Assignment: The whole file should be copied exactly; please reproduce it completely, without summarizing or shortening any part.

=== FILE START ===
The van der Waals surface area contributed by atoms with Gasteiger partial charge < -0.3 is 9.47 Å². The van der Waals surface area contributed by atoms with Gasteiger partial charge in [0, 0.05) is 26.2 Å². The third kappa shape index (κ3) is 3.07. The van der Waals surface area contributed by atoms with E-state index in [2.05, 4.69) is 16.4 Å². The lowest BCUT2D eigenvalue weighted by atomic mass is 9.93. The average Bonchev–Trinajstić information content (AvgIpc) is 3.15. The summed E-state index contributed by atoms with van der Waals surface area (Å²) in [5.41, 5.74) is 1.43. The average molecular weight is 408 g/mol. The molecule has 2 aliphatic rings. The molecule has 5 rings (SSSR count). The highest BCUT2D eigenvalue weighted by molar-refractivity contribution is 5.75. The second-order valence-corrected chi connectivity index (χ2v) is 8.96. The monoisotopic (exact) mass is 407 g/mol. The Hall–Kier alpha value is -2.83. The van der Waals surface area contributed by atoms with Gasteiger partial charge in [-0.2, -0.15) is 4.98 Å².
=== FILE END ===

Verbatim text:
The van der Waals surface area contributed by atoms with Gasteiger partial charge < -0.3 is 9.47 Å². The van der Waals surface area contributed by atoms with Gasteiger partial charge in [0, 0.05) is 26.2 Å². The third kappa shape index (κ3) is 3.07. The van der Waals surface area contributed by atoms with E-state index in [2.05, 4.69) is 16.4 Å². The lowest BCUT2D eigenvalue weighted by atomic mass is 9.93. The average Bonchev–Trinajstić information content (AvgIpc) is 3.15. The summed E-state index contributed by atoms with van der Waals surface area (Å²) in [5.41, 5.74) is 1.43. The average molecular weight is 408 g/mol. The molecule has 2 aliphatic rings. The molecule has 5 rings (SSSR count). The highest BCUT2D eigenvalue weighted by molar-refractivity contribution is 5.75. The second-order valence-corrected chi connectivity index (χ2v) is 8.96. The monoisotopic (exact) mass is 407 g/mol. The Hall–Kier alpha value is -2.83. The van der Waals surface area contributed by atoms with Gasteiger partial charge in [-0.2, -0.15) is 4.98 Å².